In 1860, census records of Bourbon Township, Indiana, show Michael Wymer, age 31, living with his wife Eliza Fischer and the eldest two of their eventual ten children. Michael and Eliza were born in present-day Germany. Other records show they were married in New York in 1853, where their oldest child George was born. George, a first-generation American, was my second great-grandfather.
Currently somewhere between one and two percent of the US population identifies as Native American. The rest of us came from, or are descended from people who came from, somewhere else.
I have always marveled at the parade of athletes in the Olympics, and the array of national and ethnic backgrounds the US athletes carry in their names. The melting pot is a romantic notion, of course. We all have NEVER welcomed everyone here. Institutionally, we have always put up barriers to entry and barriers to success. But ultimately, we from all over the world have become we the people of the United States.
For more than three years, Jim and I have been helping teach English to students from all over the world. They come from Syria, Venezuela, Sudan, Kurdistan, Spain, Mexico, Japan, Brazil, Argentina, Congo, Lebanon, India, Ecuador, Thailand, South Korea, France, China, Russia, Kazakhstan, Taiwan, and other countries!
Some of our students are here for a short time to visit family members. Some are here for their own or a spouse’s temporary employment or study at the university. Others intend permanent immigration.
While we help them, they also help each other learn English and find resources to deal with every day problems; they cheer each other on toward getting driver’s licenses and immigration status; and they provide a social network and friendship. There is nothing different or “other” about them. They are smart, creative, funny, courageous people, the same as my immigrant ancestors and yours.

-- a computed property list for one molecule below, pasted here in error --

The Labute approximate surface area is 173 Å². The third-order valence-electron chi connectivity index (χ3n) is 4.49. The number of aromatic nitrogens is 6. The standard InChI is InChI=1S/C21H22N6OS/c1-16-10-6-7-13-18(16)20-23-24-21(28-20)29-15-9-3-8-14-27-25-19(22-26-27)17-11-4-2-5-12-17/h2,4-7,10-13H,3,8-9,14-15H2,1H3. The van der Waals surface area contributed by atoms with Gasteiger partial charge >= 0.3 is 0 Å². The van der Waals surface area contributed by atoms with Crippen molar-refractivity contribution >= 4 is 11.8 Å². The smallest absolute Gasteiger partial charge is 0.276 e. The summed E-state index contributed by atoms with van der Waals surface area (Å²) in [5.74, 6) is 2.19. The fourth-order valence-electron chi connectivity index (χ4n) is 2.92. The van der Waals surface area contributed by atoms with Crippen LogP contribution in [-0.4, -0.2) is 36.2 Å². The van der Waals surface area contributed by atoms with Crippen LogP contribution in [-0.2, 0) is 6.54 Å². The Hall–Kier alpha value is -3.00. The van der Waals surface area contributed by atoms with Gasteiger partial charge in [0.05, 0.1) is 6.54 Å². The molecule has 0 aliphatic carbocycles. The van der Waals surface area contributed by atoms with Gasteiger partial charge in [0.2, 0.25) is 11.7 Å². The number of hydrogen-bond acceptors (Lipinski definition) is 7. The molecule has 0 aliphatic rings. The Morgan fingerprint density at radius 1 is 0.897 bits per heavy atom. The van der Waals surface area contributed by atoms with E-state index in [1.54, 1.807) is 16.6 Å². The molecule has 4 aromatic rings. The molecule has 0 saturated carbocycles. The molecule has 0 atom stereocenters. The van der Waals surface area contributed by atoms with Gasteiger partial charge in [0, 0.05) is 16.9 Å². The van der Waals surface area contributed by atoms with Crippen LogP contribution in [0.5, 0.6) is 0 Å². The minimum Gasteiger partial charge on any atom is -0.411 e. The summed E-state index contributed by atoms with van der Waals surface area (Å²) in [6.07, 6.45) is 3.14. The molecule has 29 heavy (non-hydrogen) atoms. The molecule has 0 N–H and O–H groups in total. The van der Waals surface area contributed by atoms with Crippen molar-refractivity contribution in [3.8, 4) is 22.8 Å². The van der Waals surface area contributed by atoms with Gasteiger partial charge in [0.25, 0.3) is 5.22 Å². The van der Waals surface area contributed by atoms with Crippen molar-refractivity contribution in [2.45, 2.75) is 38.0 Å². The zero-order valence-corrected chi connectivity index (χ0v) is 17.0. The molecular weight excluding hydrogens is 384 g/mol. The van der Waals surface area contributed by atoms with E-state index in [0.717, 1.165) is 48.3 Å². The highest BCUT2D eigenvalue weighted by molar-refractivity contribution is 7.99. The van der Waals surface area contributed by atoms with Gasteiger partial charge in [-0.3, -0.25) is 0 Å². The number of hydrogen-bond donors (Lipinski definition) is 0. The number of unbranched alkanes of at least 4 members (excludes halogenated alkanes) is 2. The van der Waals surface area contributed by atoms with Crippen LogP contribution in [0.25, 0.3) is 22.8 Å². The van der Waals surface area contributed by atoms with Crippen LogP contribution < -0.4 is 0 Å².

We are all types of people, and we are from all over the world. We have a wide range of occupations and always have. When Michael Wymer was farming in northern Indiana, about half the men in the state farmed, while the rest undertook trades and employment of other kinds. Fifty years later his son George worked in the Singer Sewing Machine factory in South Bend, IN. Though the demographics of employment have changed since 1860, we still need all kinds of workers to have a successful economy.
In March 2020 I began a new quilt called “Melting Pot” with an Ohio Star block as the center.
The middle patch of the block, in black and cream, is from a panel print by Julie Paschkis. It is framed by a solid bronze, with star points in maroon traditional print, and a small-scale pale blue plaid men’s shirt as the background. I’ve been working primarily from stash for the last two years, so when I considered turning the block on point, I looked in stash first. The wild swirly black and bronze batik echoed the swirling branches in the center patch. At first I hesitated: would the batik work with the others?
You can use all kinds of fabrics in the same quilt: panels, solids, traditional prints, contemporary prints, Civil War reproductions, and batiks. Even cast-off clothing can work within the composition. In fact, once you’ve opened your mind (and heart) to using many kinds of fabrics, you can create a kind of harmony not possible otherwise.
Besides the romantic myth of the melting pot, that the US is a happy blend of many flavors, there is another myth, far more sinister. It is the myth that there is no room here for others. The myth that people from other countries pose a danger to us and our democracy. As we have seen in the past five years, as has been emphasized in the last few months, the greatest danger to our country is home-grown. White supremacists and white nationalists are the equivalent of Germany’s Nazis. They would install an authoritarian government rather than follow the will of the people and the rule of law.